Cress

Cress, sometimes also known as garden cress is a fast growing edible herb, with many different culinary uses. When it’s consumed raw it’s a high nutrient food with plenty of beneficial vitamins. However, it loses most of its properties when it’s cooked.

It’s commercially grown in Europe with a much smaller production in the US, but it’s gaining popularity now when healthy dinning is much more important than it once was.

It’s mostly added to soups and salads, but it can also be a topic in sandwiches.

Cress Trivia

  • Garden cress produces white or light pink flowers arranged in multi-branched terminal clusters. Flowers contain both types of reproductive organs (perfect flowers).
  • Garden cress is rarely mixed with other types of plants because it emits strong odor that negatively affects growth of the nearby plants.
  • It should be consumed in moderation because it prevents absorption of iodine by thyroid gland and can induce hypothyroidism

Cress Buying Guide

It’s an easy plant to buy because you’re looking for a plant that looks green and fresh and it stays like that only couple of days after it was harvested. If you notice that it’s yellow or looks withered, it means that it’s older than a few days.

Since you only need a small amount of these vegetables, many decide to grow their own in small pots and have them available at all time, somewhere in the kitchen or at least nearby.

Cress Production & Farming in Texas

Herbs such as garden cress can be grown in a variety of ways. They could be grown in pots and kept indoors which means that they could be grown all year round if you have enough light. In some cases, they could be planted in the ground and thus grown the usual way.

Many also use raised beds in which the plants are transplanted after they survive the winter. The care for cress is the same as it would be for flowers. You should choose a sunny and well drained location. The soil preparation and fertilization are also the same as they would be for a home garden.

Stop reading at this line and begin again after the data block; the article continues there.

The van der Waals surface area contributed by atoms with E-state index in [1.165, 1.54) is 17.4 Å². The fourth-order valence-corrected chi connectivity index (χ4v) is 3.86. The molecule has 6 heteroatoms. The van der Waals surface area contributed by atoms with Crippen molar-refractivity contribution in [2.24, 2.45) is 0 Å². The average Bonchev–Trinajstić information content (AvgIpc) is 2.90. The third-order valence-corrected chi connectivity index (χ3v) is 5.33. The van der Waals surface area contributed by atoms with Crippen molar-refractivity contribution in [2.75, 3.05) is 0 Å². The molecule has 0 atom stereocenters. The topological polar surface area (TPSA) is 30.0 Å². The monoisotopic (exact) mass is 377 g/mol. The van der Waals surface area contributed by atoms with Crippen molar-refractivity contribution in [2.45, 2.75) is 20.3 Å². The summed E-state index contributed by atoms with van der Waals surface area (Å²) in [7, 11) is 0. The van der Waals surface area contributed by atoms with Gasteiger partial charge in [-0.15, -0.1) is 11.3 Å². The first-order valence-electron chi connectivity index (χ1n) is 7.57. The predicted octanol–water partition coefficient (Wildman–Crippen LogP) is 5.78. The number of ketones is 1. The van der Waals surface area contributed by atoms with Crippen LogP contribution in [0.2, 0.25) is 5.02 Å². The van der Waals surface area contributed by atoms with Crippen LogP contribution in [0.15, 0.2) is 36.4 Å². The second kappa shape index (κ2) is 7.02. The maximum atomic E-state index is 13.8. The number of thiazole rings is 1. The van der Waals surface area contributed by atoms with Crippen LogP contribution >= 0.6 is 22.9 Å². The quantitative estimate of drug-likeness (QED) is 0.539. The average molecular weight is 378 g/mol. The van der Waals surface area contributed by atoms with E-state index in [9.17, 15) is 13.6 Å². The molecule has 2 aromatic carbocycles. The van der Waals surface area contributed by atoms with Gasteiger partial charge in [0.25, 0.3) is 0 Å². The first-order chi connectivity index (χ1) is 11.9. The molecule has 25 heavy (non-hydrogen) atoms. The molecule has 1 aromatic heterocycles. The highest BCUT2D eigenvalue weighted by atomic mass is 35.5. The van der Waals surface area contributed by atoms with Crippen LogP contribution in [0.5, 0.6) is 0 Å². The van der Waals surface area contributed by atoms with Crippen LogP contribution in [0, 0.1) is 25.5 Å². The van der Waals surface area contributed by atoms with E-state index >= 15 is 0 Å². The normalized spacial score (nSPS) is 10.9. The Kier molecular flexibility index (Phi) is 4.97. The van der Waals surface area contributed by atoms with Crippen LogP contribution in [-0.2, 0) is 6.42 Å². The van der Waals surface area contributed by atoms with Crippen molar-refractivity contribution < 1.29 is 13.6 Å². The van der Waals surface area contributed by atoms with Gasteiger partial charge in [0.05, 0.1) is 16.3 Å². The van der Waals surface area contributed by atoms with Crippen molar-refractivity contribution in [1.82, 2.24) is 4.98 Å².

The main problem to deal with are the pests that will attack the cress during the season. The most common of these are aphids, flea beetles, leafhoppers, mites, thrips, weevils, and wireworms. The less common and more difficult problem may be the diseases attacking the plant directly.

These include: Alternaria, Cercospora, bacterial leaf blight, southern blight, powdery mildew, and aster yellows.

You’ll also need to take care of the garden cress by removing the weeds that will slow down and hinter its growth and take up space around it.

Pesticides

Since it’s the insects that are attacking this plant the most, it’s the insecticides that are used on it and that you should be concerned about. These include chemicals carbaryl, spinosad, bifenthrin and permethrin that may affect the health of an average user.

Geography

The cress comes from the Arabian Peninsula and it’s now grown across the world due to how easily it can adapt to any kind of climate and any kind of soil. It’s grown everywhere in the US as well and in most home gardens as well as in a commercial capacity.

There are as much as 200 different species of this plant grown all over the world and they have mostly adapted into individual species to adapt to the climate in which they are now found. It ranges from mountains to subtropical climates.

Packaging